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Thames Water is facing more than £1bn in debt repayments next year just as MPs heighten their scrutiny of the utility’s financial health.
About £1.17bn worth of loans, private placement and bonds are expiring in 2024, of which £1.03bn were still owed by the regulated utility and its parent company at the end of March, according to financial accounts filed in November by Kemble Water Holdings, Thames Water’s parent company.
Of that amount, a £190mn facility is owed by Kemble Water and maturing in April 2024, while the rest sits in the regulated company, Thames Water Utility.
Thames Water executives have been summoned by MPs on Tuesday to explain why they structured a shareholder cash injection they portrayed as “equity” as a £515mn convertible loan charging 8 per cent, as reported by the Financial Times. Representatives of Ofwat, the regulator, will also appear before the parliamentary committee.
Thames Water’s capital structure has been a growing source of concern in recent months. About £15.7bn of debt sits within the regulated part of its byzantine corporate structure.
But the UK’s largest water utility, which provides water and sewerage services to about a quarter of residents in England, has another £2.6bn of debt in its parent company and other unregulated subsidiaries, taking the total to £18.3bn on a consolidated basis as of March 31, the accounts show. This is up from a total amount of £15.4bn the year before.
The group had cash of £1.94bn as of March, up from £708mn the previous year, the accounts show.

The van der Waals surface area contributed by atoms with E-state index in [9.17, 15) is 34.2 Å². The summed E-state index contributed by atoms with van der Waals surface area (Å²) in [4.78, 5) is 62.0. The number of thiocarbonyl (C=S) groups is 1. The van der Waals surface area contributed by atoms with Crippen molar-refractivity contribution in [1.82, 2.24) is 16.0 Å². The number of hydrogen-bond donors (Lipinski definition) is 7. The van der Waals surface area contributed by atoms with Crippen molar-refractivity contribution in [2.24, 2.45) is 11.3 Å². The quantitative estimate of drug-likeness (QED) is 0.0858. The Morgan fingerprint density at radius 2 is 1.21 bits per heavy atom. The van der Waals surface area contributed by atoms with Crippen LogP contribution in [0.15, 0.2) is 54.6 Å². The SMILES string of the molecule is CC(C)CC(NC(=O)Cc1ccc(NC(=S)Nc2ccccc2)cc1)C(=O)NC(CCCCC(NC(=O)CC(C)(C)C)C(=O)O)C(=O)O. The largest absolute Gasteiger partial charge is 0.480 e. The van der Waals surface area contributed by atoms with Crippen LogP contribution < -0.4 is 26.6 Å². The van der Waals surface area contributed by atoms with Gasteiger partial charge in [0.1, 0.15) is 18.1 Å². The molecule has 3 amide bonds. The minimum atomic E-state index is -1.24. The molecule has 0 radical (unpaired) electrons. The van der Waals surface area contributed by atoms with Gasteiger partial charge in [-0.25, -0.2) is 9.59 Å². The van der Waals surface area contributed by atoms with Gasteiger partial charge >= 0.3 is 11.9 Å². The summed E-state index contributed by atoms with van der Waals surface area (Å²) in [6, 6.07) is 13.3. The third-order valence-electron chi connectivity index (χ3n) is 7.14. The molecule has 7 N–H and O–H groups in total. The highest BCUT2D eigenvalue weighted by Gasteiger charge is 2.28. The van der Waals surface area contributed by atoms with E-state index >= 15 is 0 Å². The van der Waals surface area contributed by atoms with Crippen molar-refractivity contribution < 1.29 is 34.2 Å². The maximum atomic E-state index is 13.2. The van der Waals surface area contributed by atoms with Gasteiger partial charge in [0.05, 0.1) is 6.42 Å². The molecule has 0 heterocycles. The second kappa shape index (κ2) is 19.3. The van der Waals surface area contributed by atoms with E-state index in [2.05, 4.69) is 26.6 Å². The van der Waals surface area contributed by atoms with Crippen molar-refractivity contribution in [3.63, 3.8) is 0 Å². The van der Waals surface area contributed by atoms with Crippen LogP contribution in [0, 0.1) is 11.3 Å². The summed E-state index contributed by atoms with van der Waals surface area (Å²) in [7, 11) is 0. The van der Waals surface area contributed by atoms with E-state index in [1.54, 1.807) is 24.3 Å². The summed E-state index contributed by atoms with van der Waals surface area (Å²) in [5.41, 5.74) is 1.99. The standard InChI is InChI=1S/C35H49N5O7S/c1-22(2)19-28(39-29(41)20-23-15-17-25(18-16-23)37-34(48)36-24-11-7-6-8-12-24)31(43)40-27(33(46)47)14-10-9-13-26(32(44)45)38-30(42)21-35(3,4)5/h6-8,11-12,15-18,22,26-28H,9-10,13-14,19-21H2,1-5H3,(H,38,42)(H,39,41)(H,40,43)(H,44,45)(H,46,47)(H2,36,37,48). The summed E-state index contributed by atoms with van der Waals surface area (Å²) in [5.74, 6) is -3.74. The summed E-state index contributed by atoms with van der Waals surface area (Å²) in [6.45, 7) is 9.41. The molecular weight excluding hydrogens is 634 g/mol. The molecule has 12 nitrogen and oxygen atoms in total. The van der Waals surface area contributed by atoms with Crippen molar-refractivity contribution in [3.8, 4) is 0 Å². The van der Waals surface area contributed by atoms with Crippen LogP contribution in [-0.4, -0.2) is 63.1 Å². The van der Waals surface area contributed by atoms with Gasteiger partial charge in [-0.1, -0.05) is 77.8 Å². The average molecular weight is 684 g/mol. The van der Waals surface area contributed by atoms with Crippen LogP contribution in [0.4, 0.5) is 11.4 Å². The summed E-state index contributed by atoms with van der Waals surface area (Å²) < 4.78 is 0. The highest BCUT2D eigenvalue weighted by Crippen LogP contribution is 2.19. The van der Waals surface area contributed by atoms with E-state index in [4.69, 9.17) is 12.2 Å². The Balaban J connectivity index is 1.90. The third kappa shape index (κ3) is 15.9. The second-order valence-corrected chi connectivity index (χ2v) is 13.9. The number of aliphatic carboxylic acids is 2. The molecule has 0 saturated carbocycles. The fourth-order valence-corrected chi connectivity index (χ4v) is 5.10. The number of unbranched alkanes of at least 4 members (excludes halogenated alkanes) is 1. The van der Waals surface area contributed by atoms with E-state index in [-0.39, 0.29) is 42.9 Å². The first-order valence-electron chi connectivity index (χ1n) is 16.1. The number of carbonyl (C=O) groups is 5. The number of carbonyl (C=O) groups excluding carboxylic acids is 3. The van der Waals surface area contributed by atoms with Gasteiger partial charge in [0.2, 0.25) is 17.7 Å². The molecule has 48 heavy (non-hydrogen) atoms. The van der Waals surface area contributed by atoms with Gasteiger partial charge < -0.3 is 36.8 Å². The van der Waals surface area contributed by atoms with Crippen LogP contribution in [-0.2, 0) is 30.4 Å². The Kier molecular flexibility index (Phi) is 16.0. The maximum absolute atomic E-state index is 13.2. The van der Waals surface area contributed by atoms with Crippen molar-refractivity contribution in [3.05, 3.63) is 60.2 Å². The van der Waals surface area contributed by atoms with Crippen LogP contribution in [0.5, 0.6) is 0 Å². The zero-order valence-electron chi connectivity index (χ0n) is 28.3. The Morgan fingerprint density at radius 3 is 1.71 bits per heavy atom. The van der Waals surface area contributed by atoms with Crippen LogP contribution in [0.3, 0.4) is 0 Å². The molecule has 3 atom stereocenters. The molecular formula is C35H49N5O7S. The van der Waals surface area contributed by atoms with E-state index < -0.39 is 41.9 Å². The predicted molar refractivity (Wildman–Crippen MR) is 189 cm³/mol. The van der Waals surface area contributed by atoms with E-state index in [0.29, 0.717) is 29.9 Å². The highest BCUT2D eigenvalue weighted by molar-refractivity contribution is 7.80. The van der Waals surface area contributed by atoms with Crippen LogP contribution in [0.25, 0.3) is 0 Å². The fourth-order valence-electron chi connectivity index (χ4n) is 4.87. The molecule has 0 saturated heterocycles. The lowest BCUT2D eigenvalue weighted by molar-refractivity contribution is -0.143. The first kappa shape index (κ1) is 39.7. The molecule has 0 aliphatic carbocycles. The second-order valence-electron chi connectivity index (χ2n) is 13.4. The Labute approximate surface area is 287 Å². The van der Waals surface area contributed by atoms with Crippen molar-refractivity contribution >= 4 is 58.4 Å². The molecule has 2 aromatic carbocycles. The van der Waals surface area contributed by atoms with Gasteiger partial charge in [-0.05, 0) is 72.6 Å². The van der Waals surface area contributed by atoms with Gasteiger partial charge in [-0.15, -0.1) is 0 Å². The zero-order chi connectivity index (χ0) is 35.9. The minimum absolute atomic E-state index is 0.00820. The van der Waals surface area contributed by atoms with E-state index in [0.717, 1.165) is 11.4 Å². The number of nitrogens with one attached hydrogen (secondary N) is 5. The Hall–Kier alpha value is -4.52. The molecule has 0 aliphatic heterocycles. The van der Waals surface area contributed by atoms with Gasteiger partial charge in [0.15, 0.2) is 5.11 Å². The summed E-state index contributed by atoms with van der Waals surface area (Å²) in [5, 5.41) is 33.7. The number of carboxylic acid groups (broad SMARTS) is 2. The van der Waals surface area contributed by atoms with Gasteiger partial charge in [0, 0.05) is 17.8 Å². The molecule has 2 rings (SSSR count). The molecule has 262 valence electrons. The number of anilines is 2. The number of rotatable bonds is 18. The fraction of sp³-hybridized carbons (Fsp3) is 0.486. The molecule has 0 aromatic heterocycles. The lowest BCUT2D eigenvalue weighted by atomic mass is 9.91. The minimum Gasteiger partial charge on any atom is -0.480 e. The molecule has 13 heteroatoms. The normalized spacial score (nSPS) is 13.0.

Thames Water declined to comment on its debt repayments for 2024.
In March, PwC, the company’s auditor, issued a “going concern” warning on Kemble’s accounts, after noting there were no firm arrangements in place to refinance the £190mn loan facility expiring in April next year.
Any refinancing is likely to be at a higher interest rate because interest rates are now higher than when the loans were negotiated. This could force Thames Water to pay bigger dividends to service the debt and ultimately pass on price increases to customers.
Thames Water has said it will need a further £2.5bn in new funding by 2030, in addition to £750mn in equity already pledged by shareholders, subject to price increases Ofwat needs to approve. Shareholders include pension funds Omers and USS, and the Abu Dhabi and Chinese sovereign wealth funds.
Thames Water has argued that while the £515mn cash injection from shareholders is recorded in Kemble’s accounts as a loan, it trickled down to the “ringfenced” regulated entity as equity. “There is no obligation to repay this money”, it said, adding it was therefore “entirely correct and accurate to describe this as £500mn of new equity”, it added.
However, Nick Hood, a corporate restructuring adviser at Opus Business Advisory Group, said that if the shareholders’ “loan was equity, it could reasonably have been expected to be described as such in Kemble’s accounts”.
“The only means of repaying the Kemble shareholder loan is by selling the shares in Thames Water Utility Ltd or putting it into special administration if Thames Water Utility Ltd can’t or isn’t allowed by the regulator to pay dividends,” he said.
By structuring it as a loan rather than equity, the shareholders were more likely to have protection in the event of any insolvency, said Hood.
Additional reporting by Robert Smith